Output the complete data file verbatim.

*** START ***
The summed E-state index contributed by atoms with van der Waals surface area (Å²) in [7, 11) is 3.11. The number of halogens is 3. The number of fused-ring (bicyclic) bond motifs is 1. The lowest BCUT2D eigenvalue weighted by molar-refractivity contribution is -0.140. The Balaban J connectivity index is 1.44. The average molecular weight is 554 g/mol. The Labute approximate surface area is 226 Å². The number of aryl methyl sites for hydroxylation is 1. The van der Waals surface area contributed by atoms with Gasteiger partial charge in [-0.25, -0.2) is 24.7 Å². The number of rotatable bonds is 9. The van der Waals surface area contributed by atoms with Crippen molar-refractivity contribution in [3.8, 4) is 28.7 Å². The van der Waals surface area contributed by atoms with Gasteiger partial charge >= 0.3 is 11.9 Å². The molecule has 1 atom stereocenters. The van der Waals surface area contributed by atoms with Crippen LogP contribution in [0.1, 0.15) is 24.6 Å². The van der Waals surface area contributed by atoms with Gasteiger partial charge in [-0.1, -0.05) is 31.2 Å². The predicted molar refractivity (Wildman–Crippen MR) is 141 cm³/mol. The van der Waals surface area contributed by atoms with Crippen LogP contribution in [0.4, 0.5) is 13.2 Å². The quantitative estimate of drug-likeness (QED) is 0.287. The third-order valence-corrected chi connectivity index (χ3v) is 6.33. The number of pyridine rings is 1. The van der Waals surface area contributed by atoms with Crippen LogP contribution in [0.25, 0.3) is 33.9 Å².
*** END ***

The summed E-state index contributed by atoms with van der Waals surface area (Å²) in [7, 11) is 3.11. The number of halogens is 3. The number of fused-ring (bicyclic) bond motifs is 1. The lowest BCUT2D eigenvalue weighted by molar-refractivity contribution is -0.140. The Balaban J connectivity index is 1.44. The average molecular weight is 554 g/mol. The Labute approximate surface area is 226 Å². The number of aryl methyl sites for hydroxylation is 1. The van der Waals surface area contributed by atoms with Gasteiger partial charge in [-0.25, -0.2) is 24.7 Å². The number of rotatable bonds is 9. The van der Waals surface area contributed by atoms with Crippen molar-refractivity contribution in [3.8, 4) is 28.7 Å². The van der Waals surface area contributed by atoms with Gasteiger partial charge >= 0.3 is 11.9 Å². The molecule has 1 atom stereocenters. The van der Waals surface area contributed by atoms with Crippen LogP contribution in [0.1, 0.15) is 24.6 Å². The van der Waals surface area contributed by atoms with Gasteiger partial charge in [-0.1, -0.05) is 31.2 Å². The predicted molar refractivity (Wildman–Crippen MR) is 141 cm³/mol. The van der Waals surface area contributed by atoms with Crippen LogP contribution in [0.4, 0.5) is 13.2 Å². The quantitative estimate of drug-likeness (QED) is 0.287. The third-order valence-corrected chi connectivity index (χ3v) is 6.33. The number of pyridine rings is 1. The van der Waals surface area contributed by atoms with Crippen LogP contribution in [0.25, 0.3) is 33.9 Å².